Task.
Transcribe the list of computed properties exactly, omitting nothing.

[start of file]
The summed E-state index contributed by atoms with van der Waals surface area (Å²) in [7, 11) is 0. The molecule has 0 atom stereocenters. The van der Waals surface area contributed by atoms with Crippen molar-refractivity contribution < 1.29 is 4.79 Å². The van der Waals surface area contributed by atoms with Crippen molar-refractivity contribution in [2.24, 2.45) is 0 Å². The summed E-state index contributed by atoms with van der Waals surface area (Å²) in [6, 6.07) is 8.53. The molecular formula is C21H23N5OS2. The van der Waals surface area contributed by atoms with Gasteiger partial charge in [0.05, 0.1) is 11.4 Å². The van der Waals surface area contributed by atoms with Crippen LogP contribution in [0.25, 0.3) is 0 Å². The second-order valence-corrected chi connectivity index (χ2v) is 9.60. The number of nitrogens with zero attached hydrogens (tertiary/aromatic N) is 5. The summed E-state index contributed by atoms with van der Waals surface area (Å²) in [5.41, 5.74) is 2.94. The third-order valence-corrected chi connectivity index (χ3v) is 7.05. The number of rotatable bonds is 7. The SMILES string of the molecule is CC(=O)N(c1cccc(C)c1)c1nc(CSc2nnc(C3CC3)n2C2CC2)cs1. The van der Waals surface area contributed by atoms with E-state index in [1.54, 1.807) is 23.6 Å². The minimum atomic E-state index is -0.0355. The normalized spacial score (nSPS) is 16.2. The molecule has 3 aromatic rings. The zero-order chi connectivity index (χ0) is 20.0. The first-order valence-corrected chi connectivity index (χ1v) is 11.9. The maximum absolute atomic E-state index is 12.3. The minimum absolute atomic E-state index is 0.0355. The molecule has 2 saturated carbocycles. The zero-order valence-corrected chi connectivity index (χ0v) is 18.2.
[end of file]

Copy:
The summed E-state index contributed by atoms with van der Waals surface area (Å²) in [7, 11) is 0. The molecule has 0 atom stereocenters. The van der Waals surface area contributed by atoms with Crippen molar-refractivity contribution < 1.29 is 4.79 Å². The van der Waals surface area contributed by atoms with Crippen molar-refractivity contribution in [2.24, 2.45) is 0 Å². The summed E-state index contributed by atoms with van der Waals surface area (Å²) in [6, 6.07) is 8.53. The molecular formula is C21H23N5OS2. The van der Waals surface area contributed by atoms with Gasteiger partial charge in [0.05, 0.1) is 11.4 Å². The van der Waals surface area contributed by atoms with Crippen LogP contribution in [0.25, 0.3) is 0 Å². The second-order valence-corrected chi connectivity index (χ2v) is 9.60. The number of nitrogens with zero attached hydrogens (tertiary/aromatic N) is 5. The summed E-state index contributed by atoms with van der Waals surface area (Å²) in [5.41, 5.74) is 2.94. The third-order valence-corrected chi connectivity index (χ3v) is 7.05. The number of rotatable bonds is 7. The SMILES string of the molecule is CC(=O)N(c1cccc(C)c1)c1nc(CSc2nnc(C3CC3)n2C2CC2)cs1. The van der Waals surface area contributed by atoms with E-state index in [1.54, 1.807) is 23.6 Å². The minimum atomic E-state index is -0.0355. The normalized spacial score (nSPS) is 16.2. The molecule has 3 aromatic rings. The zero-order chi connectivity index (χ0) is 20.0. The first-order valence-corrected chi connectivity index (χ1v) is 11.9. The maximum absolute atomic E-state index is 12.3. The minimum absolute atomic E-state index is 0.0355. The molecule has 2 saturated carbocycles. The zero-order valence-corrected chi connectivity index (χ0v) is 18.2.